Listen to reports from the field (report onereport tworeport threereport four) by Sherman and Nasatir as they visit some of the humanitarian programs run by IsraAID and JDC, supported through Chicago’s Jewish Federation Earthquake Relief Fund, which continues to accept donations. The Jewish Federation has taken a lead role in Haitian diaster relief.

Sherman and Nasatir were in Haiti representing both the Jewish Federation of Metropolitan Chicago and the Jewish Federations of North America. Nasatir wrote eloquently about the situation in Haiti, and how the Jewish community and Israel have responded, in an op-ed piece published in the Jan. 30 issue of the Chicago Sun-Times.

8 Questions for Jeff Eckerling, travel site CEO, Cubs fan, John Turturro look alike

 Permanent link

8 Questions for Jeff Eckerling photo

Let’s face it—even though the sun is starting to shine around here and we’ve all prematurely busted out the tanks and sandals (don’t kid yourself—you know you did it too), we could all use a little vacation. But, you whine, hotels can be so expensive! Have no fear, Chicagoan Jeff Eckerling is here to help.

After graduating from Tulane University, the Wilmette-native had a three-year stint as a CPA for Ernst and Young before joining the original team of Orbitz.com back in 2000. After about 9 years, Jeff—along with two of his colleagues—left the travel mega-site to create BonVoyou, a members-only website that can save you up to 50 percent on stays at boutique and luxury hotels nationwide. Every day, a handful of hotels go on sale and the sales last only for a few days.

When you join Bonvoyou, you become a member of an exclusive network, meaning you have to be invited by another member (click here for an invitation from Oy! to join BonVoyou.com). Being a member is completely free, and they’ll give you a $25 credit the first time a new member that you referred books a hotel. Also, a portion of the proceeds from each sale goes to a charity—right now their current charitable partner is Bright Pink.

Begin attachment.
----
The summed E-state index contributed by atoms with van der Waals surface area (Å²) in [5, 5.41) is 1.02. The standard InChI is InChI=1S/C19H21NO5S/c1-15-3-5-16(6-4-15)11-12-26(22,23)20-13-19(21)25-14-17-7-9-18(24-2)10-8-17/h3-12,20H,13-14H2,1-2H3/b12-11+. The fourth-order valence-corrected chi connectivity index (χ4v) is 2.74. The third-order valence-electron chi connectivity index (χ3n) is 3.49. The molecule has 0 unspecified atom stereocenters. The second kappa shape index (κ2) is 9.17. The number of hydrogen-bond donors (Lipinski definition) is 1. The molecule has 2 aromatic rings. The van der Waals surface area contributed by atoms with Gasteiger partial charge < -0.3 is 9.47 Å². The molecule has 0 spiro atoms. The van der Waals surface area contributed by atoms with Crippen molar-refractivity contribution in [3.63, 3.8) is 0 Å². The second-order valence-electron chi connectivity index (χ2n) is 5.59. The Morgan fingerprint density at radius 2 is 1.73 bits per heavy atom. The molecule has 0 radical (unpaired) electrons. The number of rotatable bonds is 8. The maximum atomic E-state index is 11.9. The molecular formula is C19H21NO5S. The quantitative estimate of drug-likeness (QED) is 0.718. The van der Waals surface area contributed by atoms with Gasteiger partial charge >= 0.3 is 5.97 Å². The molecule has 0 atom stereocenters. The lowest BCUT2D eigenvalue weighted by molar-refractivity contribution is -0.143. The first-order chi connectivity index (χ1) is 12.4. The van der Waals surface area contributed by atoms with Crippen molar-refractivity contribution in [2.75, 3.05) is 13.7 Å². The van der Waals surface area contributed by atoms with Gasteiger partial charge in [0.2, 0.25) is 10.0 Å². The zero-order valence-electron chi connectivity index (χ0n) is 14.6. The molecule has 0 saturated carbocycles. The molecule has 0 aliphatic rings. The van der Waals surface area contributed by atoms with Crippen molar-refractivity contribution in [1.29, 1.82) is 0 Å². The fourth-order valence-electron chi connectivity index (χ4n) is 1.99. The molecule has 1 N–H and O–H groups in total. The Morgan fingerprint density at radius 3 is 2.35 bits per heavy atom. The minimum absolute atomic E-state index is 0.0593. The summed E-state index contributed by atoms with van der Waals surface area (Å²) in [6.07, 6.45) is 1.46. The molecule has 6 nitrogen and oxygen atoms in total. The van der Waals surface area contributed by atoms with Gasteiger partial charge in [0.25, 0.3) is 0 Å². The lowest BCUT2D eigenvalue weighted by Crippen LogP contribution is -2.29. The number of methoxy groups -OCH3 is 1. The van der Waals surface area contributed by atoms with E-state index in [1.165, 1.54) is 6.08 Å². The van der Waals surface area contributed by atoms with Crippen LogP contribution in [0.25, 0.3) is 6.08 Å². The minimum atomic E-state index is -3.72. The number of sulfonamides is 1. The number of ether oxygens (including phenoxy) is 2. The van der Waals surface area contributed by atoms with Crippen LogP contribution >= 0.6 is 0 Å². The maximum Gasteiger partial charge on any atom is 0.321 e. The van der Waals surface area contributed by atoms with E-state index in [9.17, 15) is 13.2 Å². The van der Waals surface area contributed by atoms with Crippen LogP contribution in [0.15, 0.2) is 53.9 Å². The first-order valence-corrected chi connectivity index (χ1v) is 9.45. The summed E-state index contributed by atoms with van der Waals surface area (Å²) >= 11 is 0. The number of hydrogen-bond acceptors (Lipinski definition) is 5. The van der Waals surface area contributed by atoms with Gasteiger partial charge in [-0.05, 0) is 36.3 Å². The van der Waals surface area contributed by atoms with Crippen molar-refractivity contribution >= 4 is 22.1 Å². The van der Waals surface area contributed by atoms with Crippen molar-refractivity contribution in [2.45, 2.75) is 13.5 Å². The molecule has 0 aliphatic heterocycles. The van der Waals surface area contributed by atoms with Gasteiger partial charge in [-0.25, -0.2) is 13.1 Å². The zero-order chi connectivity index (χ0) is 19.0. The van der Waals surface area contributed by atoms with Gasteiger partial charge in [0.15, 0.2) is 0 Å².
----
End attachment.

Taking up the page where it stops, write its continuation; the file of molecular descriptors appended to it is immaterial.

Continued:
So whether you love to stay in swanky hotels, dream of being the Cubs’ general manager or just love a run through Lincoln Park, Jeff Eckerling is a Jew You Should Know:

1. What is your favorite blog or website?
www.BonVoyou.com, and here is your invitation to join: http://www.bonvoyou.com/invite/oychicago

2. If time and money were limitless, where would you travel?
Having worked in the travel business for 10 years, I've been fortunate to visit and see some amazing places in Europe, Asia, Australia and New Zealand. Right now, I would love to go on an African safari and explore Patagonia in South America.

3. If a movie was made about your life, who would play you?
According to a flight attendant, it apparently would be John Turturro, as she actually thought that I was him. Of course, if John Turturro was not available, I would think a younger Harrison Ford would do.

4. If you could have a meal with any two people, living or dead, famous or not, who would they be?
I think I would pick Jacques Cousteau and Sir Ernest Shackleton. They have both traveled to the ends of the earth, and I would love to hear their stories first-hand.

5. What's your idea of the perfect day?
Well, clearly going to work and having a successful day followed by a run through Lincoln Park or a good workout at the gym—and seeing a Chicago Cubs victory!

6. What do you love about what you do?
I have the opportunity to bring a bit of luxury within everyone's reach while building a business from the ground up with a great team.

7. What job would you have had if not the one you have now?
General manager of the Chicago Cubs. After my failed attempt to purchase the Cubs, I realized that my place would be as an employee within the organization.

8. What's your favorite Jewish thing to do in Chicago?
Picking up a bagel and lox from NY City Bagels in Lincoln Park or going with a good friend and grabbing a table at Eleven City Diner. Oh, and holidays with my family.